City Paper is not for tourists
So much for early influences. Eric Selby, drummer for the Occasional Banister, says the band started out in the mid-’80s doing Smiths and R.E.M. knockoffs. But echoes of Manchester or Athens are anything but blatant on the Banister’s debut, the independently produced and just-released CD These Restaurants. Instead, the band’s current sound is far more jazzy and rhythm-driven than anything Morrissey or Stipe ever sang over. A typical Banister tune finds heavily chorused and flanged guitars giving way to Pat Drews’ staccato bass. Add lead singer/songwriter Arthur Davis’ baritone, and the resulting mix sometimes evokes—at least for devotees of ’70s music—images of Dave Mason fronting Weather Report. (In contemporary terms, decaf Primus might suffice.)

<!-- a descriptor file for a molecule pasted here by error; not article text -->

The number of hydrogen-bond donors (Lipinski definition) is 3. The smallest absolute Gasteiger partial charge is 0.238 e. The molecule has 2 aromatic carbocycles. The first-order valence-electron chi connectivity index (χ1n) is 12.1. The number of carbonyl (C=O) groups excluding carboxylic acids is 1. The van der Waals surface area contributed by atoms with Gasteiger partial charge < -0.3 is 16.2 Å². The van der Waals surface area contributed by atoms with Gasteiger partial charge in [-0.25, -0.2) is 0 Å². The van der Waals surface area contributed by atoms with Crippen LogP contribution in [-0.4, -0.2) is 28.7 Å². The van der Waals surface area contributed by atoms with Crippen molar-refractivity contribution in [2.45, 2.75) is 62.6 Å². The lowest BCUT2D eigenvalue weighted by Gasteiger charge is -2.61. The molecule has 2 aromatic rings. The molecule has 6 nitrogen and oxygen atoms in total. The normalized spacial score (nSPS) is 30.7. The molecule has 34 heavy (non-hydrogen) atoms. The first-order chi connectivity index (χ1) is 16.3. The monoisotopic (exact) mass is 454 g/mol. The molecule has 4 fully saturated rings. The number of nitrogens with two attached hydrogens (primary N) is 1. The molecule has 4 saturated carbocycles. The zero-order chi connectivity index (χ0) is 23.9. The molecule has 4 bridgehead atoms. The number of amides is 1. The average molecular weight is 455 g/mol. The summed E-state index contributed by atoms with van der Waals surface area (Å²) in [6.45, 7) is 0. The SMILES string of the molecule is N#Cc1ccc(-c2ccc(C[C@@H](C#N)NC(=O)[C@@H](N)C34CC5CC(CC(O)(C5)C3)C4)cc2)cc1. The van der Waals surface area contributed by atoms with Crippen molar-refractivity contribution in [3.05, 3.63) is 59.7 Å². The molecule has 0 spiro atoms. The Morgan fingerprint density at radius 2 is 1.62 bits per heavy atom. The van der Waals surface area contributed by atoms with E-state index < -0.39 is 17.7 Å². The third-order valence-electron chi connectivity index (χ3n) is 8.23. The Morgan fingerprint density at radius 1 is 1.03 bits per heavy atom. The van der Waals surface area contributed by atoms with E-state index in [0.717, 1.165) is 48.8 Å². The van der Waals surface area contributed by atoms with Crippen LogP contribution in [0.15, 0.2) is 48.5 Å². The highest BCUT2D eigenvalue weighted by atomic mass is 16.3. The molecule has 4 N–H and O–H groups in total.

The band has roots in Montgomery County, all members being ’84 graduates of either Gaithersburg or Seneca Valley high schools and sporadic students at Montgomery College. After playing its first shows in ’86 at D.C.’s Grog & Tankard, the still-original lineup gigged infrequently here and in Baltimore. But the Banisters insist that the release of Restaurants, for which they shelled out almost $7K, heralds a newfound commitment to becoming something more than occasional. “Careers and college have gotten in the way,” says Davis. “But there’s definitely renewed interest in trying to make a career out of this now.” Restaurants is available at Tower Records and at the band’s gigs; the next is scheduled for early October at Arlington’s Bad Habits.